The LeFrak Center for Robotic Surgery is home to a partnership between the most technologically-advanced surgical robots and the most experienced and dedicated surgical team. The Center is led by the internationally renowned surgeon, Dr. Jim C.
Dr. Christopher Barbieri completed both his Urology Residency and Urologic Oncology Fellowship at Weill Cornell Medical College. He received his undergraduate degree from Dartmouth College and then attended Vanderbilt University School of Medicine, where he obtained both his MD and PhD degrees. Dr. Barbieri's research interests include using genomic data to define distinct molecular subclasses of urologic malignancy, with a particular focus on prostate cancer.
Joseph J. Del Pizzo, M.D. is the E. Darracott Vaughan Jr., Professor of Urology and the Board Certified Director of Laparoscopic and Robotic Surgery for the Department of Urology at Weill Cornell Medicine. He joined the surgical staff at The New York Presbyterian Hospital in 2000 after serving as a clinical fellow in Laparoscopy and Minimally Invasive Urology.
Urologic oncology is a multidisciplinary field that incorporates innovative surgical technology, systemic treatments such as chemotherapy, as well as a focused research effort. As a Professor of Urology and the Clinical Director of Urologic Oncology, I continually interact with colleagues in the areas of medical oncology, radiation oncology, and pathology, among others, in order to provide the most comprehensive and innovative care for our patients with prostate, bladder, kidney and testicular cancer.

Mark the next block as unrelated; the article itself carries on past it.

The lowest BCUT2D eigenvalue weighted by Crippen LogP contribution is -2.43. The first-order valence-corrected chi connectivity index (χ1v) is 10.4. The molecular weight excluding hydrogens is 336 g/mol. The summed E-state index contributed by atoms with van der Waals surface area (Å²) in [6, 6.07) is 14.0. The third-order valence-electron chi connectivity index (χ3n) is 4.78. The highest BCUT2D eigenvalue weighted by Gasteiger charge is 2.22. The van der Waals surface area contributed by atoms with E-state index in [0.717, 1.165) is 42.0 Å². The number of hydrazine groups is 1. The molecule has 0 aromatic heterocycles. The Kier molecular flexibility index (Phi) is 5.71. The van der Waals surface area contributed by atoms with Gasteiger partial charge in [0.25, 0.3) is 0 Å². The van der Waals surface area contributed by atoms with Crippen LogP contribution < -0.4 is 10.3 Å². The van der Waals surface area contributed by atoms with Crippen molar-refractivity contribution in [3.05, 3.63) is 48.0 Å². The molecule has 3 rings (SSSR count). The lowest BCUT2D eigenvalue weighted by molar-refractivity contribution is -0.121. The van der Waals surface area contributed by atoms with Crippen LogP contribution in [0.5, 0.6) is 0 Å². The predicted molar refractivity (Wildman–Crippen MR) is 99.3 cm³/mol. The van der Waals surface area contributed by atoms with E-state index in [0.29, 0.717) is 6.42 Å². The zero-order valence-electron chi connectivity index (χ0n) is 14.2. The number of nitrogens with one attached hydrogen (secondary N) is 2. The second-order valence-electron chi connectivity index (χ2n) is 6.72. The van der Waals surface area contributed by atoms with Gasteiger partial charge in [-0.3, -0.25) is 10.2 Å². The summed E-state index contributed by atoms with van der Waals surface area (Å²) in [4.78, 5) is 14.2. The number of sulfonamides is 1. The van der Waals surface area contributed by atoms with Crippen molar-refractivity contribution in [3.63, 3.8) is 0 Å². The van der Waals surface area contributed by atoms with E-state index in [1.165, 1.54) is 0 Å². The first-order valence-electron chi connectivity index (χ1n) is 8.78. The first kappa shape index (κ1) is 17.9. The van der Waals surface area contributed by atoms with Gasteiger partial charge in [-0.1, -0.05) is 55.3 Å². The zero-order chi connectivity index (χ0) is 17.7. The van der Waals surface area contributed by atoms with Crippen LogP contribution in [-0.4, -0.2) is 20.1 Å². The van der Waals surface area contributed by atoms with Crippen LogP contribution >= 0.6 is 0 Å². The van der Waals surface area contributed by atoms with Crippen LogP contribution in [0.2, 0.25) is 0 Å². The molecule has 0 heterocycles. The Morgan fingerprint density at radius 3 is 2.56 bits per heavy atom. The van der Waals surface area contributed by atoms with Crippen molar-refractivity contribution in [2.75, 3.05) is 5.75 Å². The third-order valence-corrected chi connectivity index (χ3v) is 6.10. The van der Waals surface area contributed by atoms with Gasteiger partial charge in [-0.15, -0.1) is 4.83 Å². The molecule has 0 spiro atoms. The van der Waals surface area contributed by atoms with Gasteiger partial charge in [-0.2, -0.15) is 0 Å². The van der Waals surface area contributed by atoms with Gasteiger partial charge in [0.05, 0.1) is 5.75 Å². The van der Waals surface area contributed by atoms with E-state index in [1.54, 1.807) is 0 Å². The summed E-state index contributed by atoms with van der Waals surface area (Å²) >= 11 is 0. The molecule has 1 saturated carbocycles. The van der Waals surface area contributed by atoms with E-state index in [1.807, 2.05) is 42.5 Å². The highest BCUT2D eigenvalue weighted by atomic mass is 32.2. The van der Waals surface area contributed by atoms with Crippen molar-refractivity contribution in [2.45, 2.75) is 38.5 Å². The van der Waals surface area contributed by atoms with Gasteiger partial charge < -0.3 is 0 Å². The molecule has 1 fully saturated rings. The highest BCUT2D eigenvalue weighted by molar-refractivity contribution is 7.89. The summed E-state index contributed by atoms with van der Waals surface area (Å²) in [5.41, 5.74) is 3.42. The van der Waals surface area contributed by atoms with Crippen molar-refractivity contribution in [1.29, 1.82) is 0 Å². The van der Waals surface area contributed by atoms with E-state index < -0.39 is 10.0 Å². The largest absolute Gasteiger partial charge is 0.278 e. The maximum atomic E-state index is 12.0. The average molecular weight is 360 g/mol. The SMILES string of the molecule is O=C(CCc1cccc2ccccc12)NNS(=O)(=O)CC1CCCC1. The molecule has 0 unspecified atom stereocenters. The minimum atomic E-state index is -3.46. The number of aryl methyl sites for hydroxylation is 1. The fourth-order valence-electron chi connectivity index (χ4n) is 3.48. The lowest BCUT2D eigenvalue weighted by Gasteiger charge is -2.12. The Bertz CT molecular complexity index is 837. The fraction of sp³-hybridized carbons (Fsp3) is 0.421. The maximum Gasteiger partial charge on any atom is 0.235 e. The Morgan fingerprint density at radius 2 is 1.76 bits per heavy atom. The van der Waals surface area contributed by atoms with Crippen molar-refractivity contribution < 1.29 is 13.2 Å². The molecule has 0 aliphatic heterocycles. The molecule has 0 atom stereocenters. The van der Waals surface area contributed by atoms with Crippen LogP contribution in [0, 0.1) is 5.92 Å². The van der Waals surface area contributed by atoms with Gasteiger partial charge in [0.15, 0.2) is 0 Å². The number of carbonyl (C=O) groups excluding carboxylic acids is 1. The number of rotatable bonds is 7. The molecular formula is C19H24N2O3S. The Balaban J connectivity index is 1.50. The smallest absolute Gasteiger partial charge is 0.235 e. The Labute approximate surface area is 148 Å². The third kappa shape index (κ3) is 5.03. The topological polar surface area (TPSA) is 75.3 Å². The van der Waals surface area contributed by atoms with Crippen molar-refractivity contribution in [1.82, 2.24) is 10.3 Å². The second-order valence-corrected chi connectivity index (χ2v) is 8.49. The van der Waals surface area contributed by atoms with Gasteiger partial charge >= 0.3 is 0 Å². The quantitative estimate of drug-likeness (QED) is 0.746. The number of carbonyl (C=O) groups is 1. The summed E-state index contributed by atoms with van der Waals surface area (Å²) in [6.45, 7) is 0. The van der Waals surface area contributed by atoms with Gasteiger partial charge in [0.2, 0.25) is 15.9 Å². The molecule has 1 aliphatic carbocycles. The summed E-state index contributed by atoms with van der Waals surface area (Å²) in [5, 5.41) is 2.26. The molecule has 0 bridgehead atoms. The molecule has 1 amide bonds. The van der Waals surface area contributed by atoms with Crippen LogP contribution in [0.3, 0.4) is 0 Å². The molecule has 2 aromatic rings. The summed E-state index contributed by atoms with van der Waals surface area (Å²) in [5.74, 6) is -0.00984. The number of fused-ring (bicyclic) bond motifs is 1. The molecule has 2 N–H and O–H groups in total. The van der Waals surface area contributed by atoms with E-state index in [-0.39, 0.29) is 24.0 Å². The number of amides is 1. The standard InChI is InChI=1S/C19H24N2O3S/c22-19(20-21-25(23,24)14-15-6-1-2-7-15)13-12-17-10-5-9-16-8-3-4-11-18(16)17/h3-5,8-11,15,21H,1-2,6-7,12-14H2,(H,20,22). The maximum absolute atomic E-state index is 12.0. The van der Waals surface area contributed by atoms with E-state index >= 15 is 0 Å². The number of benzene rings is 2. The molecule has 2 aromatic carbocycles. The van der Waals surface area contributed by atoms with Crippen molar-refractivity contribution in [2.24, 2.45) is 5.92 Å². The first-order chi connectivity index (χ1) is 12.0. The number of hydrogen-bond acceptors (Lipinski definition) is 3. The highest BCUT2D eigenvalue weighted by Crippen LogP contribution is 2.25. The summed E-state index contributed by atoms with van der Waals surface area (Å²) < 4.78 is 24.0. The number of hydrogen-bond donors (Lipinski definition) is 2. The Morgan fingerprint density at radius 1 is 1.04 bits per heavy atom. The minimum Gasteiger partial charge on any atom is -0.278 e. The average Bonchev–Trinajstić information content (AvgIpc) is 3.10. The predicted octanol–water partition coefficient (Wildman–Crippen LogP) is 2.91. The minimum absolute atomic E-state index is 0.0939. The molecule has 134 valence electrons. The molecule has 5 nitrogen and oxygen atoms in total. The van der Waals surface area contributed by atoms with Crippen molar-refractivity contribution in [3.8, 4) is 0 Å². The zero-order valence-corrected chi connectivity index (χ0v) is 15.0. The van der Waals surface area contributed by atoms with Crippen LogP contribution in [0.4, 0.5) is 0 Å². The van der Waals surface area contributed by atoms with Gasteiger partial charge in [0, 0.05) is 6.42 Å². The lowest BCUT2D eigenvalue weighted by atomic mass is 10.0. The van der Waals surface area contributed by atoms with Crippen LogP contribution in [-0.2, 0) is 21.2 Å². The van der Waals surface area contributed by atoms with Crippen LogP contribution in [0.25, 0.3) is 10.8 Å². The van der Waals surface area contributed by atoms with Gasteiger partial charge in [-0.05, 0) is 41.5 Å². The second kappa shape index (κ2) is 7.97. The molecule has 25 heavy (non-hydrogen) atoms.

Dr. Jim Hu is a urologic oncologist with his undergraduate degree in Economics, his Master’s in Public Health in HealtPolicy and Management from Johns Hopkins University, and his Medical Degree from Baylor College of Medicine. He completed his Urology Residency at the David Geffen School of Medicine at UCLA and his Robotic Surgery/Urologic Oncology Fellowship in 2004 at City of Hope National Medical Center.
In 2015, it is estimated that 8,400 U.S. men were diagnosed with testis cancer and 380 men died from testis cancer. Testis cancer is most commonly diagnosed in the second and third decade of life, with the average age of diagnosis being 33 years. For unknown reasons, testis cancer is becoming more prevalent in the U.S. and elsewhere.
Men are three to four times more likely than women to be diagnosed with bladder cancer. The most common type of bladder cancer is transitional cell carcinoma, comprising 90% of all bladder cancers. Transitional cell carcinomas are staged according to the depth of bladder wall invasion, which also has bearing on treatment options. Superficial transitional cell carcinomas are in the lining of the bladder and have not invaded the deeper bladder muscle wall, whereas muscle invasive cancers have penetrated this layer and are more likely to spread.
Dr. Schlegel is an internationally acclaimed expert in the treatment of male infertility, especially the interface of male factor treatment with assisted reproductive techniques. His work has also clarified the importance of hormonal therapy, sperm analysis and genetic studies in the evaluation of men with infertility. He was awarded the 1996 Established Clinician Award by The European Society for Human Reproduction and Embryology.
The Brady Urologic Health Center is located within an 8,000 square foot suite on the ninth floor of the Starr Pavilion at Weill Cornell Medicine/New York-Presbyterian Hospital and is composed of a close-knit team of physicians, working together to provide treatment for the broad spectrum of urologic conditions.